The Pentagon is the headquarters of the United States Department of Defense. It is in Arlington, Virginia (near Washington, D.C.). It has limestone walls. It is in the shape of a pentagon, and has seven floors.
Construction began on September 11, 1941. Exactly sixty years later, on September 11, 2001, it was hit with an airplane by terrorists. The crash killed a total of 189 victims (125 in The Pentagon, 64 in plane).
Building description[change | change source]
It has a total floor area of 6,500,000 sq ft (604,000 m2). Offices are 3,700,000 sq ft (344,000 m2). Approximately 25,000 military and civilian employees work in The Pentagon.  It has five sides, five floors above ground, two basement levels, and five ring corridors per floor with a total of 17.5 mi (28.2 km) of corridors. The Pentagon includes a five-acre (20,000 m2) central plaza, which is shaped like a pentagon.
The concentric rings are named (from the center out) as "A" through "E" (with in addition "F" and "G" in the basement). "E" Ring offices are the only ones with outside views and are generally occupied by senior officials. Office numbers go clockwise around each of the rings, and have two parts: a nearest-corridor number (1 to 10) followed by a bay number (00 to 99), so office numbers range from 100 to 1099. These corridors radiate out from the central courtyard, with corridor 1 beginning with the Concourse's south end. Each numbered radial corridor intersects with the corresponding numbered group of offices (for example, corridor 5 divides the 500 series office block). There are a number of historical displays in the building, particularly in the "A" and "E" rings.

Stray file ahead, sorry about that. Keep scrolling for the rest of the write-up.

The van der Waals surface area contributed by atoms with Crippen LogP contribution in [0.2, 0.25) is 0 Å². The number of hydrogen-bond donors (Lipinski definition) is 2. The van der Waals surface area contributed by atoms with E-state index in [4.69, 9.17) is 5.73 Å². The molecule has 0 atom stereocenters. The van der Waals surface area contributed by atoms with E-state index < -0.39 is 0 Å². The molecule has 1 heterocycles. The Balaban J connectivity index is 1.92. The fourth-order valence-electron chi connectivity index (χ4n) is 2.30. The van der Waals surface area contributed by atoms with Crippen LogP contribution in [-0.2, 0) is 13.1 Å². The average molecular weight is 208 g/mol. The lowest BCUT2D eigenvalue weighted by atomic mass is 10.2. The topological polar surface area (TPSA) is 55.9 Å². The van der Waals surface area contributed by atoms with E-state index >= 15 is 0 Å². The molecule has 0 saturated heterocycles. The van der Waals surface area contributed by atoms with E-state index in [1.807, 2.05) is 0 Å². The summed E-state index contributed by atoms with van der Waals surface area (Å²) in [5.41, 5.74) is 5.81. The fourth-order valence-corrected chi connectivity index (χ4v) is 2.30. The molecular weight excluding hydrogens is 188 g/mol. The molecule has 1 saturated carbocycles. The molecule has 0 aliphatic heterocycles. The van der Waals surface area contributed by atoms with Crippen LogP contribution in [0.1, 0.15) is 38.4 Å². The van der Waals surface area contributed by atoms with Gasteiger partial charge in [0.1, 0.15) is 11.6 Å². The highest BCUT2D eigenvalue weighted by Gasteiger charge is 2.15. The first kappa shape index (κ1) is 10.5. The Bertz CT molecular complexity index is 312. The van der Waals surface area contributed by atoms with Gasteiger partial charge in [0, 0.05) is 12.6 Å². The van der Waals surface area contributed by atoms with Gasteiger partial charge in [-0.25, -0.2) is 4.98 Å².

Floors in The Pentagon are lettered "B" for Basement and "M" for Mezzanine, both of which are below ground level. The concourse is located on the second floor at the metro entrance. Above ground floors are numbered 1 to 5. Room numbers are given as the floor, concentric ring, and office number (which is in turn the nearest corridor number followed by the bay number). So, office 2B315 is on the second floor, B ring, and nearest to corridor 3 (between corridors 2 and 3). One way to get to this office would be to go to the second floor, get to the A (innermost) ring, go to and take corridor 3, and then turn left on ring B to get to bay 15.